Empathy is the ability for people to truly understand other people’s feelings and emotions, which helps them cooperate and live peacefully with others. Scientists are beginning to understand what makes empathy possible, and it could be as simple as getting some good quality “me” time.
In a study published on May 2, researchers from the Institute of Psychiatry, Psychology and Neuroscience at the University of London looked at the link between interoception, or paying attention to what is happening inside your own body, and identifying other people’s emotions.
Researchers instructed participants to sit quietly for a set amount of time and count their own pulse, without using any method other than “silently concentrating on their heartbeats.” This is a common way of measuring interoception, according to the study.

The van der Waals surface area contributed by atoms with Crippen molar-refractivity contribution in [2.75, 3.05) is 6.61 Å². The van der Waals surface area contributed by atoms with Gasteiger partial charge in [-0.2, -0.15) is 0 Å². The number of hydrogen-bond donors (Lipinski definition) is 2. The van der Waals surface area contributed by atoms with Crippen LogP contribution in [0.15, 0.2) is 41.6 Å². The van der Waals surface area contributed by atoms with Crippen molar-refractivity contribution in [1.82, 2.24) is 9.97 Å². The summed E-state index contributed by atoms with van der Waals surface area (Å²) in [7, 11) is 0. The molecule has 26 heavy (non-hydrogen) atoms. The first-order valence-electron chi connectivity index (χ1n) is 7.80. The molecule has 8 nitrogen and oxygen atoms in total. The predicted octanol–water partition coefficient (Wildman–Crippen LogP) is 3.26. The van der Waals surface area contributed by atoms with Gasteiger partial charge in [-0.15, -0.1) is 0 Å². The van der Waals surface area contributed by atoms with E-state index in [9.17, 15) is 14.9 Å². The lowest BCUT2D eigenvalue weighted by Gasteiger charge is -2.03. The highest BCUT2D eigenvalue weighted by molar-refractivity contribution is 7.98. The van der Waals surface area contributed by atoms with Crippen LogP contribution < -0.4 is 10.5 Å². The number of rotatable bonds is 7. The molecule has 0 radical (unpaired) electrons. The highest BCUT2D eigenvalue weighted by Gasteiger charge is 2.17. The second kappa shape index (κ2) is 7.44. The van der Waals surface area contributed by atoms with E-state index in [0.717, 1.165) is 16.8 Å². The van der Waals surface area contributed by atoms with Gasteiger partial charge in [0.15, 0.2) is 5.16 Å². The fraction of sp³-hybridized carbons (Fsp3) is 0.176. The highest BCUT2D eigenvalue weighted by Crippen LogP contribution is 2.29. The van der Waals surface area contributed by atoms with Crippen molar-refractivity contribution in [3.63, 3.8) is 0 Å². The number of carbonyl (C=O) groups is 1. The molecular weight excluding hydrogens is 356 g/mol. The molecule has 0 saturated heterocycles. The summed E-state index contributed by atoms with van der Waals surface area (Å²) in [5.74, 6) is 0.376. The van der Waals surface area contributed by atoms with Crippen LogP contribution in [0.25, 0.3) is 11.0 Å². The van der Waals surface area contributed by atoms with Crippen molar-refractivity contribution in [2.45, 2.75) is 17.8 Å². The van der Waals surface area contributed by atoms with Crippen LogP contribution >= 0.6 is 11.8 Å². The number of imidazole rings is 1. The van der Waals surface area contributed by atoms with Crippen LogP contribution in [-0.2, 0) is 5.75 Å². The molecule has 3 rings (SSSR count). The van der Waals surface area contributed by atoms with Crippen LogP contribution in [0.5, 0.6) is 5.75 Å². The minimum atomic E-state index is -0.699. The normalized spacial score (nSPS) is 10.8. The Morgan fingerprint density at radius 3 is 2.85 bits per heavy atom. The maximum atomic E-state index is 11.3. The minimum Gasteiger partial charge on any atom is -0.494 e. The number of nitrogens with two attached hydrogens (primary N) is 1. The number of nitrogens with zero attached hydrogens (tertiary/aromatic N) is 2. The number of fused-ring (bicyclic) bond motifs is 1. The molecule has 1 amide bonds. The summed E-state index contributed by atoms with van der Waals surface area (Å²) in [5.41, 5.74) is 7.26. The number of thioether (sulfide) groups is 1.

Then the participants watched a 15-minute video about a social interaction, divided into short clips. After each clip, they were asked a question about the mental state of one of the characters. Amazingly enough, how well the participants could count their own heartbeats was closely associated with how well they could identify other people’s emotions. No other association was found.
The researchers say this confirms other research which found both of these processes use the same portion of the brain, the insular cortex.
“We suggest that interoceptive training may have a beneficial impact on the real world,” concluded the study.
Aside from counting heartbeats, other methods of practicing interoception can include deep breathing or “mindfulness” training, such as meditation.
A simple mindfulness exercise is described in the video below: